In 1911, the fictional Dink Stover arrived at Yale, “leisurely divested himself of his trim overcoat” and coolly strolled into campus life. “He had come to conquer,” writes Owen Johnson in the 1912 novel called Stover at Yale, “and zest was in his step.” Stover’s zest has little to do with intellectual inquest, as Johnson makes perfectly clear: “Four glorious years, good times, good fellows,” this was in store for Stover. Much of the novel is indeed concerned with Stover’s jockeying for social position, even if, by the end of the affair, he tires of the “unnecessary fetish” of the secret societies that defined life in New Haven for much of its tercentenary existence.

William Deresiewicz arrived at Yale nearly 90 years after Stover did, a real person who reveled in fictional things: an English professor. He taught in Yale’s vaunted English department for the next 10 years. In the half-decade since, he has been writing about higher education, most notably in The American Scholar, where two of his essays, “The Disadvantages of an Elite Education” and “Solitude and Leadership,” garnered the kind of attention that suggests that he’d hit not a raw nerve but a diseased organ. Now comes his book Excellent Sheep: The Miseducation of the American Elite and the Way to a Meaningful Life, whose title makes crushingly clear just what Deresiewicz thinks of Johnny Harvard and his buddies in the Ancient Eight. To say the least, Stover’s “great university dedicated to liberty of thought and action” has become, in this telling, little more than a funnel into the junior ranks of Goldman Sachs. An excerpt from Deresiewicz’s book was recently aNew Republic cover story, illustrated by a burning Harvard flag. “Don’t Send Your Kid to the Ivy League,” that cover said.

Two books written by Ivy League graduates bolster the arguments in Deresiewicz’s impassioned philippic. The Short and Tragic Life of Robert Peace was written by Jeff Hobbs, a young novelist and Yale graduate. Peace was Hobbs’s roommate and his friend. After the two men graduated in 2002, Peace returned to East Orange, New Jersey, where he resumed the drug dealing that had netted him an estimated $100,000 at Yale. But East Orange, which bleeds into Newark, is no verdant college quad; Peace ran afoul of a local gang and was shot dead in 2011.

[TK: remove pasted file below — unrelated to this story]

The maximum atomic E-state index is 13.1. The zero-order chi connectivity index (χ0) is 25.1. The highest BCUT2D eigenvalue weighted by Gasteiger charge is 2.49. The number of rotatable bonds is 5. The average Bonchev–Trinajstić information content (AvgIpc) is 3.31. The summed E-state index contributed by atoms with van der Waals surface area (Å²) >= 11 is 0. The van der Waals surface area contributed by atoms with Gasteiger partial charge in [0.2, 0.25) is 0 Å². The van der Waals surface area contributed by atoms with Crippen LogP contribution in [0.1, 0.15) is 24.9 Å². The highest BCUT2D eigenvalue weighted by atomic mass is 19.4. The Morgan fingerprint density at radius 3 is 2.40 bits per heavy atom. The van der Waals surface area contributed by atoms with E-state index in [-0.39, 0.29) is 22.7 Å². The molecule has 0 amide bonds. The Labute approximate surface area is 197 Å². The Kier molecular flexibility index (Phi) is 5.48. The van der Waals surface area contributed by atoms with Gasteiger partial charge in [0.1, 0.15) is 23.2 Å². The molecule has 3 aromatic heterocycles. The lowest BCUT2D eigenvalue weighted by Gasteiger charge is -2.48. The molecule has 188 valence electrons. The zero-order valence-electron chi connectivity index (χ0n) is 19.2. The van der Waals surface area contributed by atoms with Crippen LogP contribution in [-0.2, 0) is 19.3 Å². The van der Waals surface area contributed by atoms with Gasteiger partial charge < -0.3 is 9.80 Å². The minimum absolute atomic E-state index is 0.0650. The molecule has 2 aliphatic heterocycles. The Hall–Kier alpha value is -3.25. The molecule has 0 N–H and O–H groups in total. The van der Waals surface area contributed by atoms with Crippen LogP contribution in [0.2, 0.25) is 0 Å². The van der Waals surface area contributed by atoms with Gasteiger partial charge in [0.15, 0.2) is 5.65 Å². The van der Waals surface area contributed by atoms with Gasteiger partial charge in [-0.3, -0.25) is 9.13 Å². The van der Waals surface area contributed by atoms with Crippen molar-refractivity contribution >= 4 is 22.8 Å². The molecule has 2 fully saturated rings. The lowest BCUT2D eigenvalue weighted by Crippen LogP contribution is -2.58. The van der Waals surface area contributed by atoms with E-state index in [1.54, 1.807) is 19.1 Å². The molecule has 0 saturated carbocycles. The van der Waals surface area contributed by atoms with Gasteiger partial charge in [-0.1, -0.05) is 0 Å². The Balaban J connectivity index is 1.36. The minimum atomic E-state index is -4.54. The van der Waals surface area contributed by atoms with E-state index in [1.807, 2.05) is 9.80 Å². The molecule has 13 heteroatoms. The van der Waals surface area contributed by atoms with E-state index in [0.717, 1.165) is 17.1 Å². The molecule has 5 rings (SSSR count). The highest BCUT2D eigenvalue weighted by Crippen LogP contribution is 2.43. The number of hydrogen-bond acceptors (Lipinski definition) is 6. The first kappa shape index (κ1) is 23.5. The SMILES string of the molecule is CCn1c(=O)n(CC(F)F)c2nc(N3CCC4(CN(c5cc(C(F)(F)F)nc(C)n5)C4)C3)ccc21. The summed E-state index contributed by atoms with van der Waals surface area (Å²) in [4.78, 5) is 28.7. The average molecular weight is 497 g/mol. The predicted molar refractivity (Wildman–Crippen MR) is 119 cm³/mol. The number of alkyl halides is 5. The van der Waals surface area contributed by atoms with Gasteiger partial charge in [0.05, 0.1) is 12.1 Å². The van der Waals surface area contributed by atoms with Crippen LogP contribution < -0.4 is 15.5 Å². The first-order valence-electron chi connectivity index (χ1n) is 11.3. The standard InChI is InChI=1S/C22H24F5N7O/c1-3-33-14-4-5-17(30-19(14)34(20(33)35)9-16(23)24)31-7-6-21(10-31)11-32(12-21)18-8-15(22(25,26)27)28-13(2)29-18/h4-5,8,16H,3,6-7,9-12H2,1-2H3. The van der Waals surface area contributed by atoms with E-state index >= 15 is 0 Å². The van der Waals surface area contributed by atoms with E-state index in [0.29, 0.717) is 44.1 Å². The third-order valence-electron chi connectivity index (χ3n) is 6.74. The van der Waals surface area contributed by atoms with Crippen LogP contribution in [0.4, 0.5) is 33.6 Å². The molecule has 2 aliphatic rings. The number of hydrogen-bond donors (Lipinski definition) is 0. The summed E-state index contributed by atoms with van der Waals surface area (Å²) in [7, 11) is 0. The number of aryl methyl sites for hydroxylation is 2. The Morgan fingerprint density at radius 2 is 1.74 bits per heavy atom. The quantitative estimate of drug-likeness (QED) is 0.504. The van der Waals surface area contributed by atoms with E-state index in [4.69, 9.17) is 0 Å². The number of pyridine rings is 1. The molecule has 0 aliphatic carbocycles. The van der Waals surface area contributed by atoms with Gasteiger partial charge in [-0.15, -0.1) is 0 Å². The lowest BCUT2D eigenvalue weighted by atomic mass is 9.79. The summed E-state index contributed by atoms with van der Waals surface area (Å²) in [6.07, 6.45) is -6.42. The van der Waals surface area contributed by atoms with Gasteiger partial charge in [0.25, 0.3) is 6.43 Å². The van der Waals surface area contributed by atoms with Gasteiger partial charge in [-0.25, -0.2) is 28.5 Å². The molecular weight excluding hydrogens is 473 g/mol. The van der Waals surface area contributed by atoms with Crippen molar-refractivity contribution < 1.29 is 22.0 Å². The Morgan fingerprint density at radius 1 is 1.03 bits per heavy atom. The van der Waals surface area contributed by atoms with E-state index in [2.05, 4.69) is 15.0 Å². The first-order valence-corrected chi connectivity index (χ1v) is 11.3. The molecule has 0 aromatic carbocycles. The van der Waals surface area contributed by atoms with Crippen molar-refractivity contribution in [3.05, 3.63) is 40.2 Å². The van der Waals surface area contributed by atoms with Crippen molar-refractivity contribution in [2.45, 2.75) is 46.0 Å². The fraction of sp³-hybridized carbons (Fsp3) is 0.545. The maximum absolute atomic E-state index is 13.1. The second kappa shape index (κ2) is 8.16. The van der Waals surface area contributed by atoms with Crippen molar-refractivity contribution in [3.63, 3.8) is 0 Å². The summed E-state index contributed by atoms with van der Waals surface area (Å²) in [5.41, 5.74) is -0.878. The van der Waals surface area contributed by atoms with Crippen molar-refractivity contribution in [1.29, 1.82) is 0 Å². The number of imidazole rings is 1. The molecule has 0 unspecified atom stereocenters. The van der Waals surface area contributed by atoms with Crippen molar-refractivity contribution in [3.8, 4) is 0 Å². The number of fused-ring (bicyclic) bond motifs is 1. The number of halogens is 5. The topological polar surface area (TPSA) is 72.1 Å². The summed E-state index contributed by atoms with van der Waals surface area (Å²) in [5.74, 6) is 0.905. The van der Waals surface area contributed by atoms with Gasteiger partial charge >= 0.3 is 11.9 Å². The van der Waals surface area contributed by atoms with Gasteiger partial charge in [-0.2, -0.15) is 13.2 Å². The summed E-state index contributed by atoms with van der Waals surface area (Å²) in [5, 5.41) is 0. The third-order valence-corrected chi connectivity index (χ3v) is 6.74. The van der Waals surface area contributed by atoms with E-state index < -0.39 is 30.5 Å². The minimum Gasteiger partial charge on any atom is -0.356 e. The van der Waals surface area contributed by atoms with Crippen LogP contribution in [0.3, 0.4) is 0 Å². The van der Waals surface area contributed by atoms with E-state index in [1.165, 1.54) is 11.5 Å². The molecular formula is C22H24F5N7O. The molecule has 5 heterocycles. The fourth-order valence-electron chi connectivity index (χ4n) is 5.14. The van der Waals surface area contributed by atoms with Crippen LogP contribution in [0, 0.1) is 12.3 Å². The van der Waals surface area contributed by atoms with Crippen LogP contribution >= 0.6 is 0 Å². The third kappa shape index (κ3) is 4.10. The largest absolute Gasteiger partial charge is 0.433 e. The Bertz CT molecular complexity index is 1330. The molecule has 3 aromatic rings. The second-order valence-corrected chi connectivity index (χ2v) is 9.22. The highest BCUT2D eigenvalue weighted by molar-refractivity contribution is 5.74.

Newsweek Magazine is Back In Print 

Andrew Lohse is also from New Jersey, though from a middle-class family, not a destitute one like Peace’s. His grandfather attended Dartmouth, as did his older brother. Lohse went to Dartmouth, too. There, he descended into the basement of Sigma Alpha Epsilon and wallowed in its beery muck before emerging, somewhat improbably, as a self-described “frat whistleblower” who has also railed persuasively against the allure of corporate jobs for Ivy Leaguers. His memoir, Confessions of an Ivy League Frat Boy, is based on aRolling Stone article of the same name by Janet Reitman that chronicled Lohse’s tortuous search for Augustinian redemption.

Together, these three books make a persuasive case that the Ivy League is, collectively, a moribund institution, a triumph of marketing whose allure far exceeds its social utility. After all, if our finest colleges can neither turn relatively privileged men like Lohse into models of society nor vault someone like Peace out of the urban destitution from which he’d so nearly escaped, then what are they good for? Perhaps what Will Hunting says to a pompous Harvard scholar is really true: “You dropped a hundred and fifty grand on an education you coulda’ picked up for a dollar fifty in late charges at the public library.” Except, of course, an Ivy League education has become even more obscenely expensive in the 17 years since Good Will Hunting romanticized Southie autodidactism.